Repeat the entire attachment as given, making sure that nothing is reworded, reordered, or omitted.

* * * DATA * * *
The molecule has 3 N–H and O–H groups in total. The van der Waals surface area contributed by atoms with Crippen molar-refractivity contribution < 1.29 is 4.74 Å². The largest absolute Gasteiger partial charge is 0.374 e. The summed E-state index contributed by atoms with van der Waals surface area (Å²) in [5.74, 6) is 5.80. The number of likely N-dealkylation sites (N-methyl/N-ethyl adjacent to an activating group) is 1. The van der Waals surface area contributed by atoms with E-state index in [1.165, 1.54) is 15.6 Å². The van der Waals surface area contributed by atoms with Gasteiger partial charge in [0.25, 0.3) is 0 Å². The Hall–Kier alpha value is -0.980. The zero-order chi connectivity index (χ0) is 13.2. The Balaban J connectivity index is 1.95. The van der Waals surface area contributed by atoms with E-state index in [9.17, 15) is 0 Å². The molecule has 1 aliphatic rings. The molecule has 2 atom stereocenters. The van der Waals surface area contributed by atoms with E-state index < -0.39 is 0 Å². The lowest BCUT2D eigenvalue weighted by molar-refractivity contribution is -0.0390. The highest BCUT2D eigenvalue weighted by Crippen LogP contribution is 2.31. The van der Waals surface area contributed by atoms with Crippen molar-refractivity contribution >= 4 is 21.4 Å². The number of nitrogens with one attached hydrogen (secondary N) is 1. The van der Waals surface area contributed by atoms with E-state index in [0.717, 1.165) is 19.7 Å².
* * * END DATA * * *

The molecule has 3 N–H and O–H groups in total. The van der Waals surface area contributed by atoms with Crippen molar-refractivity contribution < 1.29 is 4.74 Å². The largest absolute Gasteiger partial charge is 0.374 e. The summed E-state index contributed by atoms with van der Waals surface area (Å²) in [5.74, 6) is 5.80. The number of likely N-dealkylation sites (N-methyl/N-ethyl adjacent to an activating group) is 1. The van der Waals surface area contributed by atoms with E-state index in [1.165, 1.54) is 15.6 Å². The van der Waals surface area contributed by atoms with Gasteiger partial charge in [0.25, 0.3) is 0 Å². The Hall–Kier alpha value is -0.980. The zero-order chi connectivity index (χ0) is 13.2. The Balaban J connectivity index is 1.95. The van der Waals surface area contributed by atoms with E-state index in [9.17, 15) is 0 Å². The molecule has 1 aliphatic rings. The molecule has 2 atom stereocenters. The van der Waals surface area contributed by atoms with E-state index < -0.39 is 0 Å². The lowest BCUT2D eigenvalue weighted by molar-refractivity contribution is -0.0390. The highest BCUT2D eigenvalue weighted by Crippen LogP contribution is 2.31. The van der Waals surface area contributed by atoms with Crippen molar-refractivity contribution >= 4 is 21.4 Å². The number of nitrogens with one attached hydrogen (secondary N) is 1. The van der Waals surface area contributed by atoms with E-state index in [0.717, 1.165) is 19.7 Å².